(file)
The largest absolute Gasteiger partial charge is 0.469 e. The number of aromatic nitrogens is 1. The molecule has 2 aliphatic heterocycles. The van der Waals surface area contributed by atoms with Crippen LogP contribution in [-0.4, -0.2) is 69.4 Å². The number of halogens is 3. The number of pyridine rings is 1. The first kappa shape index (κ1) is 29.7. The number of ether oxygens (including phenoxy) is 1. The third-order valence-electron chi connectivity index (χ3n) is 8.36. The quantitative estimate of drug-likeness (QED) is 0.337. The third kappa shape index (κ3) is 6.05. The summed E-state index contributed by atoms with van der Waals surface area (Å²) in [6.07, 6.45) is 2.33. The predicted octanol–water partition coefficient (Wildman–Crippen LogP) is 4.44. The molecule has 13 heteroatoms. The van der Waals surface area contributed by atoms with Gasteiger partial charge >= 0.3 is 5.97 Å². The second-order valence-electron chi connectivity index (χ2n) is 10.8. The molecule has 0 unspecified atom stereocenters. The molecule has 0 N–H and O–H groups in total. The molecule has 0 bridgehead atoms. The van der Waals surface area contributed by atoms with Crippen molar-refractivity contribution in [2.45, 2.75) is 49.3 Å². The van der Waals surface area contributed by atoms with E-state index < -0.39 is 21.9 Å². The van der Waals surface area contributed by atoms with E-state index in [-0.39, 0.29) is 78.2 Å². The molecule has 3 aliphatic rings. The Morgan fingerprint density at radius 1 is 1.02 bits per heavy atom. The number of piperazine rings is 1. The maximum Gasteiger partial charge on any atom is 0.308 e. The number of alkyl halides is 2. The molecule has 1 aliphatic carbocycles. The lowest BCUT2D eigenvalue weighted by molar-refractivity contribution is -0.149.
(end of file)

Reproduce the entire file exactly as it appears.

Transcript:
The largest absolute Gasteiger partial charge is 0.469 e. The number of aromatic nitrogens is 1. The molecule has 2 aliphatic heterocycles. The van der Waals surface area contributed by atoms with Crippen LogP contribution in [-0.4, -0.2) is 69.4 Å². The number of halogens is 3. The number of pyridine rings is 1. The first kappa shape index (κ1) is 29.7. The number of ether oxygens (including phenoxy) is 1. The third-order valence-electron chi connectivity index (χ3n) is 8.36. The quantitative estimate of drug-likeness (QED) is 0.337. The third kappa shape index (κ3) is 6.05. The summed E-state index contributed by atoms with van der Waals surface area (Å²) in [6.07, 6.45) is 2.33. The predicted octanol–water partition coefficient (Wildman–Crippen LogP) is 4.44. The molecule has 13 heteroatoms. The van der Waals surface area contributed by atoms with Gasteiger partial charge >= 0.3 is 5.97 Å². The second-order valence-electron chi connectivity index (χ2n) is 10.8. The molecule has 0 unspecified atom stereocenters. The molecule has 0 N–H and O–H groups in total. The molecule has 0 bridgehead atoms. The van der Waals surface area contributed by atoms with Crippen molar-refractivity contribution in [2.45, 2.75) is 49.3 Å². The van der Waals surface area contributed by atoms with E-state index < -0.39 is 21.9 Å². The van der Waals surface area contributed by atoms with E-state index in [-0.39, 0.29) is 78.2 Å². The molecule has 3 aliphatic rings. The Morgan fingerprint density at radius 1 is 1.02 bits per heavy atom. The number of piperazine rings is 1. The maximum Gasteiger partial charge on any atom is 0.308 e. The number of alkyl halides is 2. The molecule has 1 aliphatic carbocycles. The lowest BCUT2D eigenvalue weighted by molar-refractivity contribution is -0.149.